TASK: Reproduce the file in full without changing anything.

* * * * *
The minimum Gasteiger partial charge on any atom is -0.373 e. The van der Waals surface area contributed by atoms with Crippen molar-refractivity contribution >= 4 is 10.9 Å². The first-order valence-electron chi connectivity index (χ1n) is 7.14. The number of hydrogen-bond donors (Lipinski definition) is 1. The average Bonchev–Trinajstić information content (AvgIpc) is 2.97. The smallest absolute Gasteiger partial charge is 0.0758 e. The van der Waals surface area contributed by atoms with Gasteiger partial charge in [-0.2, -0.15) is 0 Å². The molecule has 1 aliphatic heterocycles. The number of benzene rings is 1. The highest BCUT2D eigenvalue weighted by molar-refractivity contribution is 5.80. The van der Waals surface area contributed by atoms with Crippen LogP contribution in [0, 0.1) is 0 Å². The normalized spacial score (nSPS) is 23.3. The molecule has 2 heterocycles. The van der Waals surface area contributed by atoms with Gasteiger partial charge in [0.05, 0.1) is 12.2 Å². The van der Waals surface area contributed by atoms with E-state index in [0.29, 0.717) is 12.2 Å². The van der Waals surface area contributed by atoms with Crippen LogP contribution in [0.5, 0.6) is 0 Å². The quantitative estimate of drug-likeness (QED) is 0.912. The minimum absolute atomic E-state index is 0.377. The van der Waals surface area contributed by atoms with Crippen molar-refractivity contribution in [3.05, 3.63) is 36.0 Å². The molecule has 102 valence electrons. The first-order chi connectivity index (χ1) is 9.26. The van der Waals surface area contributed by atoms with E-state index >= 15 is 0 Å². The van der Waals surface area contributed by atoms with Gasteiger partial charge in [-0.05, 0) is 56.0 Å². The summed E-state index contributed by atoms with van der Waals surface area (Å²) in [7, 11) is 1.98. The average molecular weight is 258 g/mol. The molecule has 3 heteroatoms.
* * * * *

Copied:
The minimum Gasteiger partial charge on any atom is -0.373 e. The van der Waals surface area contributed by atoms with Crippen molar-refractivity contribution >= 4 is 10.9 Å². The first-order valence-electron chi connectivity index (χ1n) is 7.14. The number of hydrogen-bond donors (Lipinski definition) is 1. The average Bonchev–Trinajstić information content (AvgIpc) is 2.97. The smallest absolute Gasteiger partial charge is 0.0758 e. The van der Waals surface area contributed by atoms with Gasteiger partial charge in [-0.2, -0.15) is 0 Å². The molecule has 1 aliphatic heterocycles. The number of benzene rings is 1. The highest BCUT2D eigenvalue weighted by molar-refractivity contribution is 5.80. The van der Waals surface area contributed by atoms with Crippen LogP contribution in [0, 0.1) is 0 Å². The normalized spacial score (nSPS) is 23.3. The molecule has 2 heterocycles. The van der Waals surface area contributed by atoms with Gasteiger partial charge in [0.05, 0.1) is 12.2 Å². The van der Waals surface area contributed by atoms with E-state index in [0.29, 0.717) is 12.2 Å². The van der Waals surface area contributed by atoms with Crippen LogP contribution in [0.5, 0.6) is 0 Å². The quantitative estimate of drug-likeness (QED) is 0.912. The minimum absolute atomic E-state index is 0.377. The van der Waals surface area contributed by atoms with Crippen molar-refractivity contribution in [3.05, 3.63) is 36.0 Å². The molecule has 102 valence electrons. The first-order chi connectivity index (χ1) is 9.26. The van der Waals surface area contributed by atoms with E-state index >= 15 is 0 Å². The van der Waals surface area contributed by atoms with Gasteiger partial charge in [-0.05, 0) is 56.0 Å². The summed E-state index contributed by atoms with van der Waals surface area (Å²) in [7, 11) is 1.98. The average molecular weight is 258 g/mol. The molecule has 3 heteroatoms.